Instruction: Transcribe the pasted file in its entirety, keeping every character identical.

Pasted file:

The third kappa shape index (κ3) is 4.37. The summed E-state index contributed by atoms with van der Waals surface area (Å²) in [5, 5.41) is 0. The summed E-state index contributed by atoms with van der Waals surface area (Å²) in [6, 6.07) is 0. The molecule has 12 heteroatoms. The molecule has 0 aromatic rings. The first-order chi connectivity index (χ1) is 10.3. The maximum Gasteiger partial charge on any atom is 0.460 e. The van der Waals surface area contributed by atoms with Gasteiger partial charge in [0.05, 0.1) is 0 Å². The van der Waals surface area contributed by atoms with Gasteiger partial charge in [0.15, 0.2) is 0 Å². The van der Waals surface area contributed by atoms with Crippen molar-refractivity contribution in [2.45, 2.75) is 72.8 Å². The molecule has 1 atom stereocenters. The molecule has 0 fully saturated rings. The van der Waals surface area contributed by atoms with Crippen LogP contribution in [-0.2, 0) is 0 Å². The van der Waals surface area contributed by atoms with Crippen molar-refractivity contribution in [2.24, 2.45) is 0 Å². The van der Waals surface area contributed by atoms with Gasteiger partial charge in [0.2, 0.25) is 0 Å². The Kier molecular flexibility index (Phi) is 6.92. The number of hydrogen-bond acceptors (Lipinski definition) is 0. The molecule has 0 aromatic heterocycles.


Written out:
The third kappa shape index (κ3) is 4.37. The summed E-state index contributed by atoms with van der Waals surface area (Å²) in [5, 5.41) is 0. The summed E-state index contributed by atoms with van der Waals surface area (Å²) in [6, 6.07) is 0. The molecule has 12 heteroatoms. The molecule has 0 aromatic rings. The first-order chi connectivity index (χ1) is 10.3. The maximum Gasteiger partial charge on any atom is 0.460 e. The van der Waals surface area contributed by atoms with Gasteiger partial charge in [0.05, 0.1) is 0 Å². The van der Waals surface area contributed by atoms with Gasteiger partial charge in [0.15, 0.2) is 0 Å². The van der Waals surface area contributed by atoms with Crippen molar-refractivity contribution in [2.45, 2.75) is 72.8 Å². The molecule has 1 atom stereocenters. The molecule has 0 fully saturated rings. The van der Waals surface area contributed by atoms with Crippen LogP contribution in [-0.2, 0) is 0 Å². The van der Waals surface area contributed by atoms with Crippen molar-refractivity contribution in [2.24, 2.45) is 0 Å². The van der Waals surface area contributed by atoms with Gasteiger partial charge in [0.2, 0.25) is 0 Å². The Kier molecular flexibility index (Phi) is 6.92. The number of hydrogen-bond acceptors (Lipinski definition) is 0. The molecule has 0 aromatic heterocycles.